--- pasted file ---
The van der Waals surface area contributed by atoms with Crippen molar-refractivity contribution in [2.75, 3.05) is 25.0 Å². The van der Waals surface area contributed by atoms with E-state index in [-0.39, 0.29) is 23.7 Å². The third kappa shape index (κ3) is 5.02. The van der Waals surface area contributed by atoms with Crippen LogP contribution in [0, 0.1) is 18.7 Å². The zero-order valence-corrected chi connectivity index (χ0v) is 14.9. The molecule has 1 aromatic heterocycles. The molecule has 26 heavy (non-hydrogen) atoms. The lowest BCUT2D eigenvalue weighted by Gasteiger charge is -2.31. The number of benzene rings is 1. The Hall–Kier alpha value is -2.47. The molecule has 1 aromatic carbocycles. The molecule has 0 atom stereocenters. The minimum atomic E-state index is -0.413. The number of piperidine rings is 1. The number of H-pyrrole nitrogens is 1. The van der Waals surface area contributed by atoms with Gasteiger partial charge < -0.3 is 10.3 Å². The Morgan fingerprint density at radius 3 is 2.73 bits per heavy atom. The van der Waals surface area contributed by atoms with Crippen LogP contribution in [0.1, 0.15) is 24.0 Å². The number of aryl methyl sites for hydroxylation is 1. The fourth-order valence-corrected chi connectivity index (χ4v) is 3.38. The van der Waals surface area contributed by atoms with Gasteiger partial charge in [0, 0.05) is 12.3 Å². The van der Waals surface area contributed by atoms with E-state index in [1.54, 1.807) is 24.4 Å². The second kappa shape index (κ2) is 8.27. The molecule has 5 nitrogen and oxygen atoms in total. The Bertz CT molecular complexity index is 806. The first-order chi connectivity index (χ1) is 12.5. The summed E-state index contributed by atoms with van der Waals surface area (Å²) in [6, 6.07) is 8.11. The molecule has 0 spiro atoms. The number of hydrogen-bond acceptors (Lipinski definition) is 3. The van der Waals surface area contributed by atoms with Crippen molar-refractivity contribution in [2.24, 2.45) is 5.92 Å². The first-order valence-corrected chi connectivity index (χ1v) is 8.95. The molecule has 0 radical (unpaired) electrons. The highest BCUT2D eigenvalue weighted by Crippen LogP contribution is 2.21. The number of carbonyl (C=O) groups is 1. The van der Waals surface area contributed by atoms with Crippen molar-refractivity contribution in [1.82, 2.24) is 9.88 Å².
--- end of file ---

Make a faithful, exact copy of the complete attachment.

The van der Waals surface area contributed by atoms with Crippen molar-refractivity contribution in [2.75, 3.05) is 25.0 Å². The van der Waals surface area contributed by atoms with E-state index in [-0.39, 0.29) is 23.7 Å². The third kappa shape index (κ3) is 5.02. The van der Waals surface area contributed by atoms with Crippen LogP contribution in [0, 0.1) is 18.7 Å². The zero-order valence-corrected chi connectivity index (χ0v) is 14.9. The molecule has 1 aromatic heterocycles. The molecule has 26 heavy (non-hydrogen) atoms. The lowest BCUT2D eigenvalue weighted by Gasteiger charge is -2.31. The number of benzene rings is 1. The Hall–Kier alpha value is -2.47. The molecule has 1 aromatic carbocycles. The molecule has 0 atom stereocenters. The minimum atomic E-state index is -0.413. The number of piperidine rings is 1. The number of H-pyrrole nitrogens is 1. The van der Waals surface area contributed by atoms with Gasteiger partial charge < -0.3 is 10.3 Å². The Morgan fingerprint density at radius 3 is 2.73 bits per heavy atom. The van der Waals surface area contributed by atoms with Crippen LogP contribution in [0.1, 0.15) is 24.0 Å². The number of aryl methyl sites for hydroxylation is 1. The fourth-order valence-corrected chi connectivity index (χ4v) is 3.38. The van der Waals surface area contributed by atoms with Gasteiger partial charge in [0, 0.05) is 12.3 Å². The van der Waals surface area contributed by atoms with E-state index in [1.54, 1.807) is 24.4 Å². The second kappa shape index (κ2) is 8.27. The molecule has 5 nitrogen and oxygen atoms in total. The Bertz CT molecular complexity index is 806. The first-order chi connectivity index (χ1) is 12.5. The summed E-state index contributed by atoms with van der Waals surface area (Å²) in [6, 6.07) is 8.11. The molecule has 0 spiro atoms. The number of hydrogen-bond acceptors (Lipinski definition) is 3. The van der Waals surface area contributed by atoms with Crippen molar-refractivity contribution in [2.24, 2.45) is 5.92 Å². The first-order valence-corrected chi connectivity index (χ1v) is 8.95. The molecule has 0 radical (unpaired) electrons. The highest BCUT2D eigenvalue weighted by Crippen LogP contribution is 2.21. The number of carbonyl (C=O) groups is 1. The van der Waals surface area contributed by atoms with Crippen molar-refractivity contribution in [1.82, 2.24) is 9.88 Å².